Often we see corn hit a low around Thanksgiving and then move up into the end of the year. Will history repeat itself this year?
In last week’s shortened trading week, we saw March 2013 corn open at $7.30¼ per bushel and close the week at $7.49¾, and yes it was a low volume week.
On the daily chart of corn we see ADX rising now at 23.5. This is telling us strength is developing, but this is not yet a strong trending market. Once ADX gets over 25 and the price action breaks over $7.60, then we will see the strong trend develop. DI Differential was at zero on Nov. 19. MACD is adding divergence from above the signal line and is looking to cross over the zero on the histogram, which would be bullish. And Stochastics are in overbought territory. Because this is not yet a strong trend, we need to know we could see a correction down from $7.60.
Proceed to Page 2 for the latest COT Data...
On the weekly chart, we see a strengthening bullish posture by big money in corn. Producers increased their net shorts from -379,283 contracts to -412,075 contracts. Managed Money increased their net longs from 237,406 contracts to 271,173 contracts.
If you need help understanding how to understand how to use the NEW COT report to your benefit get instant access to my new e-book "What Lies Beneath ALL Trends". It is filled with eye opening information.Commercial Net Tracker instructions: This form tracks the Commitment of Traders (COT) data for the commodity futures market. This form "looks" at the most recent five weeks of COT data and provides visual indications of the data. A) If the current value is at a 12-month low, the cell will display a red/burgundy background. B) If the current value is at a 12-month high, the cell will display a green background. C) If the current value went from net negative to net positive, the cell will display a blue background (indicating a bullish condition). D) If the current value is both a 12-month high and also went from a net negative to a net positive, the background will be green. You should view the data with green backgrounds to determine if they also went from net negative to net positive.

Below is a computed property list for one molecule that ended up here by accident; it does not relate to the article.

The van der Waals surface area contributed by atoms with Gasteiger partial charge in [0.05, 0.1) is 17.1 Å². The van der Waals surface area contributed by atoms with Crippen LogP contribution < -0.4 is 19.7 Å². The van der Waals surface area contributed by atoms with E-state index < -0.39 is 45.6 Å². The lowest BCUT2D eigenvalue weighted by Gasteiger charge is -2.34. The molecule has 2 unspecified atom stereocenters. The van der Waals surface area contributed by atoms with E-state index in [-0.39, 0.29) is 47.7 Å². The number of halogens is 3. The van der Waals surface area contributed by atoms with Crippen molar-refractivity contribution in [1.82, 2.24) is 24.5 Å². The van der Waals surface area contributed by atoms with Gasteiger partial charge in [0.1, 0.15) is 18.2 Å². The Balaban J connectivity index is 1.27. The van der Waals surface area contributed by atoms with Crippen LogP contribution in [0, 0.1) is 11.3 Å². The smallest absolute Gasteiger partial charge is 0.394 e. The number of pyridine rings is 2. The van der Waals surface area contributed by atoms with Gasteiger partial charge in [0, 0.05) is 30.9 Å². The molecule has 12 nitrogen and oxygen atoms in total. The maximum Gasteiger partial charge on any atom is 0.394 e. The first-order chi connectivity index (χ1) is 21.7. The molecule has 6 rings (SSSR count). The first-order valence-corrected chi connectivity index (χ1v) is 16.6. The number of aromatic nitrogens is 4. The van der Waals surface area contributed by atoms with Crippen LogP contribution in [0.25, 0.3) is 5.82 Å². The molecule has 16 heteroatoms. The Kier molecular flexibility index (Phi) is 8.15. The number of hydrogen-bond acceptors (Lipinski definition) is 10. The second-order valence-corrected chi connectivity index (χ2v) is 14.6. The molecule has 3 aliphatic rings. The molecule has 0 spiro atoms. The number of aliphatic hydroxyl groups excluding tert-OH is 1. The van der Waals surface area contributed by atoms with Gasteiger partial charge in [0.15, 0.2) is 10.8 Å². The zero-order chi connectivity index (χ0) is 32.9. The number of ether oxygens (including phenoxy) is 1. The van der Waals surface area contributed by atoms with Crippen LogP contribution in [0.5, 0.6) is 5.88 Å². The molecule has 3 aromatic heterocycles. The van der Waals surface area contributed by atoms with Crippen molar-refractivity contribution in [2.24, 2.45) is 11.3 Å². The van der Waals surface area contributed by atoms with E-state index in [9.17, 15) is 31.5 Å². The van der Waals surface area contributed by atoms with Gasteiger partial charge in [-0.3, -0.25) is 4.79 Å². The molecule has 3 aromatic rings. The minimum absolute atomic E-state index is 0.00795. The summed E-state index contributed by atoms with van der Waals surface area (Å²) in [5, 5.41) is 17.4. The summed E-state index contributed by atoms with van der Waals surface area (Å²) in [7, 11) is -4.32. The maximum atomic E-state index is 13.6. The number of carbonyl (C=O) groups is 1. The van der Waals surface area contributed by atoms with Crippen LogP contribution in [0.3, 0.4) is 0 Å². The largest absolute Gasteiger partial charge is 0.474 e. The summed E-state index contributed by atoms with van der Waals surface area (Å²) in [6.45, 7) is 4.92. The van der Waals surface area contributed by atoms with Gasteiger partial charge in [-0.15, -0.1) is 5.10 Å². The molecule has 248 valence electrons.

Proceed to Page 3 for this week's detailed fundementals...
So what about last week? Looking at the weekly chart, you can see that in the week of Nov. 22, 2010 a low was hit at $5.06¼. On the first trading day of 2011 we saw corn open at $6.26¼. That was a move of $1.20 or $6,000 per contract. Now in the week of Nov. 21, we saw a low of $5.80¼ and on the first trading day of 2012 corn opened at $6.62, not as big as the move in 2010, but still good for $4,000 per contract. This past week we saw a low of $7.26¼, which is much higher than the past two years.
So, where will corn open on the first trading day of 2013? Could we see an open close to or above $8.00? We will have to see what WASDE says on Dec. 11. We will want to watch plantings in South America and of course their growing season. We also will want to keep an eye on U.S. exports, especially to China. And remember the recent drop we saw in corn was caused by harvest pressure, which has now subsided.
So if we see a bullish WASDE in the second week of January 2013 and issues with the South American growing season, corn does not have that much further to go to hit $10, or to get close. This would be an all-time high in corn. And one other item, if the U.S. dollar starts to weaken, that will help bring up corn prices. Of course, if the U.S. dollar strengthens, that will put pressure on corn prices. So stay tuned into corn’s price action. We will have to see where corn opens 2013.
Have a prosperous trading week.
To read my market views daily you can follow me on Twitter at http://twitter.com/TrendsinFutures